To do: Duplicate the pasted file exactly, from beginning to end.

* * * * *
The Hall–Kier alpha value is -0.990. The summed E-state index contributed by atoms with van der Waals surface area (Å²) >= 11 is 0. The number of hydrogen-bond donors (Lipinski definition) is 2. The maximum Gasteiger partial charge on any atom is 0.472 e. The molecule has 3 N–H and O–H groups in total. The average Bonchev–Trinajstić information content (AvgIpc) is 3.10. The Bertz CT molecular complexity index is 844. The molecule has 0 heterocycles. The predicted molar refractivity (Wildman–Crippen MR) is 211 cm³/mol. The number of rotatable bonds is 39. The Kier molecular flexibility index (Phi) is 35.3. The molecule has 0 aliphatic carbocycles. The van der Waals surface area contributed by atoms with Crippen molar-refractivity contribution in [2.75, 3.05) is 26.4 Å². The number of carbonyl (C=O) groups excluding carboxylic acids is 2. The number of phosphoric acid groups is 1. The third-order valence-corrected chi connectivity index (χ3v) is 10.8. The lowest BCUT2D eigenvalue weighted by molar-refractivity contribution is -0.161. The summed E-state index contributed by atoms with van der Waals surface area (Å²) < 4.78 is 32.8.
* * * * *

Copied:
The Hall–Kier alpha value is -0.990. The summed E-state index contributed by atoms with van der Waals surface area (Å²) >= 11 is 0. The number of hydrogen-bond donors (Lipinski definition) is 2. The maximum Gasteiger partial charge on any atom is 0.472 e. The molecule has 3 N–H and O–H groups in total. The average Bonchev–Trinajstić information content (AvgIpc) is 3.10. The Bertz CT molecular complexity index is 844. The molecule has 0 heterocycles. The predicted molar refractivity (Wildman–Crippen MR) is 211 cm³/mol. The number of rotatable bonds is 39. The Kier molecular flexibility index (Phi) is 35.3. The molecule has 0 aliphatic carbocycles. The van der Waals surface area contributed by atoms with Crippen molar-refractivity contribution in [2.75, 3.05) is 26.4 Å². The number of carbonyl (C=O) groups excluding carboxylic acids is 2. The number of phosphoric acid groups is 1. The third-order valence-corrected chi connectivity index (χ3v) is 10.8. The lowest BCUT2D eigenvalue weighted by molar-refractivity contribution is -0.161. The summed E-state index contributed by atoms with van der Waals surface area (Å²) < 4.78 is 32.8.